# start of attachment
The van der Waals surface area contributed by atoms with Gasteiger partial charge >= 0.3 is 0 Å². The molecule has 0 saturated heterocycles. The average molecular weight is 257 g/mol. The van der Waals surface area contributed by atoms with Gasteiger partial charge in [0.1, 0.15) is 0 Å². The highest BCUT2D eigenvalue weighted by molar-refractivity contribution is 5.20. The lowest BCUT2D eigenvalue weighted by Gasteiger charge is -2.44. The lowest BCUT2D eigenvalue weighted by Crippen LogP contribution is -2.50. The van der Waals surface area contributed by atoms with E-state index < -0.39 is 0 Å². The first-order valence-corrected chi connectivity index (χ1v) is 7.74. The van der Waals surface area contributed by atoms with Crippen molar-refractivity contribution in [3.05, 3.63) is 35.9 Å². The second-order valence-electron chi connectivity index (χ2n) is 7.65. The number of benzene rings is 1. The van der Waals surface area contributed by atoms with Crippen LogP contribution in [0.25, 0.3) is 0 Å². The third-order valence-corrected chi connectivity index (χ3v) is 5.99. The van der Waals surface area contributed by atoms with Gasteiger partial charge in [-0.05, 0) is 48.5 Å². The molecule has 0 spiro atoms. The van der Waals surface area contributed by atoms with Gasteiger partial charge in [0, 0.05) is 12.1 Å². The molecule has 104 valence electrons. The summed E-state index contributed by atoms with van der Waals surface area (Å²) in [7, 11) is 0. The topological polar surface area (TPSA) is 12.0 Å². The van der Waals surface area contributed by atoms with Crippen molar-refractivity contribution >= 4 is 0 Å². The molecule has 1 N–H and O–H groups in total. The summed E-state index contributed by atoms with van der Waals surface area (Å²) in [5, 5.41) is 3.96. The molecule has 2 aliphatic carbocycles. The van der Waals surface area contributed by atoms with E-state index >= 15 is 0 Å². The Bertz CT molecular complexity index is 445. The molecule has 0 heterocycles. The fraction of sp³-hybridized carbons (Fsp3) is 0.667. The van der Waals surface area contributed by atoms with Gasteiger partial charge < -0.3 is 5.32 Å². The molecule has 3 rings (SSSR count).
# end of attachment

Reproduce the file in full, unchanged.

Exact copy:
The van der Waals surface area contributed by atoms with Gasteiger partial charge >= 0.3 is 0 Å². The molecule has 0 saturated heterocycles. The average molecular weight is 257 g/mol. The van der Waals surface area contributed by atoms with Gasteiger partial charge in [0.1, 0.15) is 0 Å². The highest BCUT2D eigenvalue weighted by molar-refractivity contribution is 5.20. The lowest BCUT2D eigenvalue weighted by Gasteiger charge is -2.44. The lowest BCUT2D eigenvalue weighted by Crippen LogP contribution is -2.50. The van der Waals surface area contributed by atoms with E-state index < -0.39 is 0 Å². The first-order valence-corrected chi connectivity index (χ1v) is 7.74. The van der Waals surface area contributed by atoms with Crippen molar-refractivity contribution in [3.05, 3.63) is 35.9 Å². The second-order valence-electron chi connectivity index (χ2n) is 7.65. The number of benzene rings is 1. The van der Waals surface area contributed by atoms with Crippen LogP contribution in [0.25, 0.3) is 0 Å². The third-order valence-corrected chi connectivity index (χ3v) is 5.99. The van der Waals surface area contributed by atoms with Gasteiger partial charge in [-0.05, 0) is 48.5 Å². The molecule has 0 spiro atoms. The van der Waals surface area contributed by atoms with Gasteiger partial charge in [0, 0.05) is 12.1 Å². The molecule has 104 valence electrons. The summed E-state index contributed by atoms with van der Waals surface area (Å²) in [7, 11) is 0. The topological polar surface area (TPSA) is 12.0 Å². The van der Waals surface area contributed by atoms with Crippen molar-refractivity contribution >= 4 is 0 Å². The molecule has 1 N–H and O–H groups in total. The summed E-state index contributed by atoms with van der Waals surface area (Å²) in [5, 5.41) is 3.96. The molecule has 2 aliphatic carbocycles. The van der Waals surface area contributed by atoms with E-state index >= 15 is 0 Å². The Bertz CT molecular complexity index is 445. The molecule has 0 heterocycles. The fraction of sp³-hybridized carbons (Fsp3) is 0.667. The van der Waals surface area contributed by atoms with Gasteiger partial charge < -0.3 is 5.32 Å². The molecule has 3 rings (SSSR count).